Pride is back of it all. Personal interests are somewhere lurking. "Leaning to (their) own understanding" is inherent. Jonah reasoned along these lines, or along one line with an unacceptable issue. "I know God to be merciful and forgiving. If I tell Nineveh that in forty days it will be overthrown and it repents, God will forgive and save. That means that they could easily say that what I said had nothing in it. Then if Nineveh is saved we stand to lose because they are our sworn foes. Moreover, this will be an innovation. Jehovah is the God of Israel, and why should our enemies get our blessings. This is taking the children's bread and giving it to dogs." Such was the frame of mind and the state of temper. Exclusiveness, jealousy, self-interest - these and many such like elements are always the perils of those who have received much enlightenment, and the book of Jonah thunders against them. Christ is exceedingly strong in His denunciations of them. Now of the two issues the first is this; to such there shall no sign be given, save the sign of Jonah.

We cannot deal with the latter until we have dwelt a little on the former.

Withdrawing Signs

Some have thought that the presence or absence of signs or miracles is dispensational. (We are referring to public miraculous demonstrations to the world.) We shall not enter into the controversial, but seek to maintain spiritual ground. God is very thorough, and when He saves He saves to the uttermost; but when He condemns He leaves no loophole of escape. In condemning Israel He attested Jesus as Christ by many mighty works and miracles, but these were all as nothing to them and they still sought a sign, as though none had been given. Of all the multitudes who saw the miracles very few indeed came right through. Now these signs and wonders are characteristics of beginnings, of the kindergarten stages, the accompaniments of immaturity. True faith is not that which rests upon anything objective or sentient. When virgin soil is being broken in heathen lands, such things are common, as seen in missionary records, and such works as "Pastor Hsi." But these records make it perfectly clear that when Christ becomes known and a certain stage of enlightenment is reached, these miracles on the outward become less frequent. The miracle has become of another sort, it is the one supreme and all inclusive miracle upon which alone faith stands. God is going to bring all true believers to one common footing of faith. The Risen Christ is going to be the ultimate criterion, not miracles as such.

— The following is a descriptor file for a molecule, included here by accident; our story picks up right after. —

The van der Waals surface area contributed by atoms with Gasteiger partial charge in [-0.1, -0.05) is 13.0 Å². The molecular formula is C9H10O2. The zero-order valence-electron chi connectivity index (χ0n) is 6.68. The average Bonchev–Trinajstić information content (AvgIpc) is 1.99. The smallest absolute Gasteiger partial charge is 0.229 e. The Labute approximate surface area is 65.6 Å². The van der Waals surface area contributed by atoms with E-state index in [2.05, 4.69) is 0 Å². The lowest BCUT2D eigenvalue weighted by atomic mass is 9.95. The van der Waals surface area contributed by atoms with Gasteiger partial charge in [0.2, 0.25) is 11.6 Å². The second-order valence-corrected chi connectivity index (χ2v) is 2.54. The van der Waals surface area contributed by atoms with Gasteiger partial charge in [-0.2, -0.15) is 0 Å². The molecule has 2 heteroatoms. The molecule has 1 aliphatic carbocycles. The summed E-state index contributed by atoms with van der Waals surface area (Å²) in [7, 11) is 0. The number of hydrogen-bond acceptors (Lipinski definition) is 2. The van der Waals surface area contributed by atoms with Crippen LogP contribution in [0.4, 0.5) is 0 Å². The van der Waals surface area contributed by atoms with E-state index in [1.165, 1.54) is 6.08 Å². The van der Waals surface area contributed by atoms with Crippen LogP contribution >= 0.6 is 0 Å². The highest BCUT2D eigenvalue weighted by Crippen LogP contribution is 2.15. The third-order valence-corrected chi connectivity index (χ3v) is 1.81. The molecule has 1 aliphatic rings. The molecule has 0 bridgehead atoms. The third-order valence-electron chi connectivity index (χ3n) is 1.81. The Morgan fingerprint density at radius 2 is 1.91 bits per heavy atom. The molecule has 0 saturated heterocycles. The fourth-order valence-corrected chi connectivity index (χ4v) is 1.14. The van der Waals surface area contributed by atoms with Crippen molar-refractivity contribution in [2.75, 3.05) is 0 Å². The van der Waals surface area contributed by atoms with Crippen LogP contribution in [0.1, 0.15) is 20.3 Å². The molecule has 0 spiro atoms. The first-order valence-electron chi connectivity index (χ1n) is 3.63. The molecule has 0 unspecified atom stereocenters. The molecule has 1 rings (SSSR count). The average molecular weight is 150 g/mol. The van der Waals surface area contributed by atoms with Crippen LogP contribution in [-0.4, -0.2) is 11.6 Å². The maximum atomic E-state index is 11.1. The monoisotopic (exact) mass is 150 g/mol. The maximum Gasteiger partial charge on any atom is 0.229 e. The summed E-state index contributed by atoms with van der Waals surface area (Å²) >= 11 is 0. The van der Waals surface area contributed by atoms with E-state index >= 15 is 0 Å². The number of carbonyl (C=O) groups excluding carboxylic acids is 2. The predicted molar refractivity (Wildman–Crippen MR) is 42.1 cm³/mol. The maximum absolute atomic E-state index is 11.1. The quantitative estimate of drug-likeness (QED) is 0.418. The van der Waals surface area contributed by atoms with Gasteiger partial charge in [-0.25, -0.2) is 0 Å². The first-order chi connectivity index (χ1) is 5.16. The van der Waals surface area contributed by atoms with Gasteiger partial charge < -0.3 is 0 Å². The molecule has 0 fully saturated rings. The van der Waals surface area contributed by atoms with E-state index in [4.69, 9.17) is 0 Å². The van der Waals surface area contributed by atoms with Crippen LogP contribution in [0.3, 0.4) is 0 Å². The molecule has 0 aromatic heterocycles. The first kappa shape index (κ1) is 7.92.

"The Jews seek after signs, and the Greeks wisdom, but we proclaim Christ crucified the power of God and the wisdom of God" (1 Cor. 1:22).